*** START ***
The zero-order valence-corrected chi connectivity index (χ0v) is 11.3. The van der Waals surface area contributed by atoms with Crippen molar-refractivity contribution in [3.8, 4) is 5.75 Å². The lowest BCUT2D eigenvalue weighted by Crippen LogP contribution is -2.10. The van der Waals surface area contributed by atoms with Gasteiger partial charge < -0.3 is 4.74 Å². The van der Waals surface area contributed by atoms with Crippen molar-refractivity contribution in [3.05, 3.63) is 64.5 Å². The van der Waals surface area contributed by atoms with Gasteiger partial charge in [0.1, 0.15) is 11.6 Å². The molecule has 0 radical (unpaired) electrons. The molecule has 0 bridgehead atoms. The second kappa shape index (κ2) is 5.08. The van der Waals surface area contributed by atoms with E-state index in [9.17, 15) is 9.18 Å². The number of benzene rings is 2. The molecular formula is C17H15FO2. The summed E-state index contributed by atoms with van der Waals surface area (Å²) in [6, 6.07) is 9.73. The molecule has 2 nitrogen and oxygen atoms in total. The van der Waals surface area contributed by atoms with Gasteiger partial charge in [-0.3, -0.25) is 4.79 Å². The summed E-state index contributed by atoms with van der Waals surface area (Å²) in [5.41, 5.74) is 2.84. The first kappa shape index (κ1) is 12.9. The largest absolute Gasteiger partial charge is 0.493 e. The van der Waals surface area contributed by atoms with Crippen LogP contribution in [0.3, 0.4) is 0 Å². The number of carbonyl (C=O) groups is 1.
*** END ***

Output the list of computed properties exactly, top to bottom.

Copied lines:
The zero-order valence-corrected chi connectivity index (χ0v) is 11.3. The van der Waals surface area contributed by atoms with Crippen molar-refractivity contribution in [3.8, 4) is 5.75 Å². The lowest BCUT2D eigenvalue weighted by Crippen LogP contribution is -2.10. The van der Waals surface area contributed by atoms with Gasteiger partial charge < -0.3 is 4.74 Å². The van der Waals surface area contributed by atoms with Crippen molar-refractivity contribution in [3.05, 3.63) is 64.5 Å². The van der Waals surface area contributed by atoms with Gasteiger partial charge in [0.1, 0.15) is 11.6 Å². The molecule has 0 radical (unpaired) electrons. The molecule has 0 bridgehead atoms. The second kappa shape index (κ2) is 5.08. The van der Waals surface area contributed by atoms with E-state index in [9.17, 15) is 9.18 Å². The number of benzene rings is 2. The molecular formula is C17H15FO2. The summed E-state index contributed by atoms with van der Waals surface area (Å²) in [6, 6.07) is 9.73. The molecule has 2 nitrogen and oxygen atoms in total. The van der Waals surface area contributed by atoms with Gasteiger partial charge in [-0.3, -0.25) is 4.79 Å². The summed E-state index contributed by atoms with van der Waals surface area (Å²) in [5.41, 5.74) is 2.84. The first kappa shape index (κ1) is 12.9. The largest absolute Gasteiger partial charge is 0.493 e. The van der Waals surface area contributed by atoms with Crippen LogP contribution in [0.3, 0.4) is 0 Å². The number of carbonyl (C=O) groups is 1.